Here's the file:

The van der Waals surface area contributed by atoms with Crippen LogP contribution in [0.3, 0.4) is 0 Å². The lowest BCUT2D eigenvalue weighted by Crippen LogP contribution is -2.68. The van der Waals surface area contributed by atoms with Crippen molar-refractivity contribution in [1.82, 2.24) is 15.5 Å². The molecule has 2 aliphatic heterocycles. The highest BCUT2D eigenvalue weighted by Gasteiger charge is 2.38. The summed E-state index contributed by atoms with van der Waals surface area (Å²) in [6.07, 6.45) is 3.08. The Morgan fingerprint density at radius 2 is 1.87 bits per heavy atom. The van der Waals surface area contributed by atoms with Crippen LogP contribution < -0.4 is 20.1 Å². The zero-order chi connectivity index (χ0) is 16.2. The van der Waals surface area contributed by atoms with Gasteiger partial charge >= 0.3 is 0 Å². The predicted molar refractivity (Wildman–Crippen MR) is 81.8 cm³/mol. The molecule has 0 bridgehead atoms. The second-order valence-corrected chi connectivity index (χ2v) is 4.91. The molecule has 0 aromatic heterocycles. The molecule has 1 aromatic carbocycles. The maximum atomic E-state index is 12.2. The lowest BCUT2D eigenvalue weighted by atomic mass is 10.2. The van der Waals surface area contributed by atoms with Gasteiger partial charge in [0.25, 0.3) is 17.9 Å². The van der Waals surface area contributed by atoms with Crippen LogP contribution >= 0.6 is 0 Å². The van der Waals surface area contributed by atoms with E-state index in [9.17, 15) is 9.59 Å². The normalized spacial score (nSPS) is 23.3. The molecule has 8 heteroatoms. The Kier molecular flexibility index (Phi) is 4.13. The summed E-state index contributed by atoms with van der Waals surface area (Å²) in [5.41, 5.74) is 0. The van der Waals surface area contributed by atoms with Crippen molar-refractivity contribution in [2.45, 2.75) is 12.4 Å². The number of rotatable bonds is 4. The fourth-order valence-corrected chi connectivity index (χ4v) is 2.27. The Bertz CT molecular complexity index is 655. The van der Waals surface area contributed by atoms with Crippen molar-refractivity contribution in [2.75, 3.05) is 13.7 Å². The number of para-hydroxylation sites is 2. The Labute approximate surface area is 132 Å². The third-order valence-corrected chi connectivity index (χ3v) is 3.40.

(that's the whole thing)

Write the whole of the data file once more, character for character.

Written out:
The van der Waals surface area contributed by atoms with Crippen LogP contribution in [0.3, 0.4) is 0 Å². The lowest BCUT2D eigenvalue weighted by Crippen LogP contribution is -2.68. The van der Waals surface area contributed by atoms with Crippen molar-refractivity contribution in [1.82, 2.24) is 15.5 Å². The molecule has 2 aliphatic heterocycles. The highest BCUT2D eigenvalue weighted by Gasteiger charge is 2.38. The summed E-state index contributed by atoms with van der Waals surface area (Å²) in [6.07, 6.45) is 3.08. The Morgan fingerprint density at radius 2 is 1.87 bits per heavy atom. The van der Waals surface area contributed by atoms with Crippen LogP contribution < -0.4 is 20.1 Å². The zero-order chi connectivity index (χ0) is 16.2. The van der Waals surface area contributed by atoms with Gasteiger partial charge >= 0.3 is 0 Å². The predicted molar refractivity (Wildman–Crippen MR) is 81.8 cm³/mol. The molecule has 0 bridgehead atoms. The second-order valence-corrected chi connectivity index (χ2v) is 4.91. The molecule has 0 aromatic heterocycles. The molecule has 1 aromatic carbocycles. The maximum atomic E-state index is 12.2. The lowest BCUT2D eigenvalue weighted by atomic mass is 10.2. The van der Waals surface area contributed by atoms with Gasteiger partial charge in [0.25, 0.3) is 17.9 Å². The van der Waals surface area contributed by atoms with Crippen LogP contribution >= 0.6 is 0 Å². The van der Waals surface area contributed by atoms with E-state index in [9.17, 15) is 9.59 Å². The normalized spacial score (nSPS) is 23.3. The molecule has 8 heteroatoms. The Kier molecular flexibility index (Phi) is 4.13. The summed E-state index contributed by atoms with van der Waals surface area (Å²) in [5.41, 5.74) is 0. The van der Waals surface area contributed by atoms with Crippen molar-refractivity contribution in [2.45, 2.75) is 12.4 Å². The number of rotatable bonds is 4. The fourth-order valence-corrected chi connectivity index (χ4v) is 2.27. The Bertz CT molecular complexity index is 655. The van der Waals surface area contributed by atoms with Crippen molar-refractivity contribution in [2.75, 3.05) is 13.7 Å². The number of para-hydroxylation sites is 2. The Labute approximate surface area is 132 Å². The third-order valence-corrected chi connectivity index (χ3v) is 3.40.